Thanks for the feedback guys - so glad you like the site. PelleTm, the idea of a glossary is great, I've started work on one, and I'm also planning some additional diagrams. I'll post an alert here as I add them.
If any of you come across anything that seems confusing on the site, or needing more explanation, or just plain wrong, PLEASE feel free to post your questions here.
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There is something I observed today and you may found this completely obvious but I got intrigued for a while. It was late afternoon, really dark and wet from the rain. There were some red lights from the cars that were reflected by the sidewalk. However the edges of these reflections were affected by dark blue light and went into purple while the core of the red light didn't "sink" into the sidewalk. I found photo which shows very similar thing.
So to me the centre light rays that straight into the eye are more dense, but on the edge there is more diffused light and lack of red is complimented with blue. Those two colours then mix in the eye and as a result I see purple . Is it good thinking?
Last edited by Farvus; February 27th, 2008 at 04:18 PM.
This is 'mixing paint thinking' not 'physics of light thinking' Farvus.....I think.
Originally Posted by Farvus
My guess is that the longer wavelengths are not absorbed as much at these angles from your eye and are therefore the ones you see 'haloing' the edges. But this is just a guess and probably just as wrong. The fact we see it in the photo means it is not a subjective physical effect produced by the retina at least.
I have a question about Photoshop & light, but first- thanks a million for putting the site together. A truly huge undertaking both in the research for and the creation of the site. It's an amazing resource that I'm already referencing constantly to answer questions.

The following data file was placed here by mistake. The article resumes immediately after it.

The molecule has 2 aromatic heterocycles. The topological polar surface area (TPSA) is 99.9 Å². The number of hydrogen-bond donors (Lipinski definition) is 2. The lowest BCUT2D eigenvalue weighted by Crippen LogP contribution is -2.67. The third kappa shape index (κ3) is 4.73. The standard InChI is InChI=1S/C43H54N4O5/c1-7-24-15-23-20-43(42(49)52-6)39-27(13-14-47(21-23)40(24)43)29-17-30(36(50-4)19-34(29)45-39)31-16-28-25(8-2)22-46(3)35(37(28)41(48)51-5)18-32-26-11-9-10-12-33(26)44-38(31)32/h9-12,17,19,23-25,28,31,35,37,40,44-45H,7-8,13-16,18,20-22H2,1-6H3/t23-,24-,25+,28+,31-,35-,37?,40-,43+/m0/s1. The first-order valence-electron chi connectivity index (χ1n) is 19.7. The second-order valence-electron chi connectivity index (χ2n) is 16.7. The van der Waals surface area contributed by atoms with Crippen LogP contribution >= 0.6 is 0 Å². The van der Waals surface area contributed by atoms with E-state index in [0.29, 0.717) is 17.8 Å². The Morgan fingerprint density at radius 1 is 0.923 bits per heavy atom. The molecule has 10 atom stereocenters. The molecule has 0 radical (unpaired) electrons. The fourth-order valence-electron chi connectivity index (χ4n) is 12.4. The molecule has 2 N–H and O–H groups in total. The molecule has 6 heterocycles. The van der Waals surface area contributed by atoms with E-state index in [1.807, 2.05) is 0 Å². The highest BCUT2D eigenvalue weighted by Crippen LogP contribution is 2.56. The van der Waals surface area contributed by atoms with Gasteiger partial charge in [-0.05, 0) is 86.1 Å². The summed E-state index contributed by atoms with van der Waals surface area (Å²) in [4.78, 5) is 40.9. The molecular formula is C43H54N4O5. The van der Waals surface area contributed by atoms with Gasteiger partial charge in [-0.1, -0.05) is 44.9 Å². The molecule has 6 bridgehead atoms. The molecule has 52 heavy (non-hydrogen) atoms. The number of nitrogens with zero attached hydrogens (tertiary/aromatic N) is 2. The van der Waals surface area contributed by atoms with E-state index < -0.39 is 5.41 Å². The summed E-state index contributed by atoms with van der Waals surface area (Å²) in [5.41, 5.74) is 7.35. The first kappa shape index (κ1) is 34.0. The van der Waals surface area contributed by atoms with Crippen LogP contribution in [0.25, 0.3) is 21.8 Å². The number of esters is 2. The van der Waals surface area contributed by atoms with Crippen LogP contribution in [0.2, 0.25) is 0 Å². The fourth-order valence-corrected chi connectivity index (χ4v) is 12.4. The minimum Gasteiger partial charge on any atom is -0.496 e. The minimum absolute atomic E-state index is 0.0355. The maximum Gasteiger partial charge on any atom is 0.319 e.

My question is maybe slightly off-topic, but I thought I'd post it anyway. I noticed on the page "Effects of Colored Illumination" that the "Multiply" blend mode in Photoshop suggests the effect of colored illumination. Do any of the other blend modes have similar suggestions of the physics of light?
Specifically- for me a sort of Photoshop holy grail would be a way to have a base layer with the local colors for a given object, with a layer on top with a single color for shadows, and another layer with a single color for diffuse light, such that the local colors on the base layer could be changed and the "shading" (light & dark) would remain consistent visually. In other words, you could change the local colors on the base layer, and the relative shift in dark & light produced by the two upper layers would remain the same regardless of the chroma and value of the colors on the base level. I understand this is somewhat dubious in terms of the physics, and might be impossible given what Photoshop has to offer, but it would be very useful for me in a lot of situations.
I've done a fair bit of experimenting to no avail. "Multiply" works acceptably well for the shadow layer as long as the shadow color is almost totally neutral- something I find undesirable as in some situations I like to shift the color of the shadows slightly (towards blue or brown usually). I've yet to find anything that works well for the light layer across a wide range of base local colors. "Screen" seems to come closest, but the relative shift in lightness is much greater for darker base colors, so that the base color can't be changed freely.
In general though, I'm also just curious how blending modes relate to the physics of light...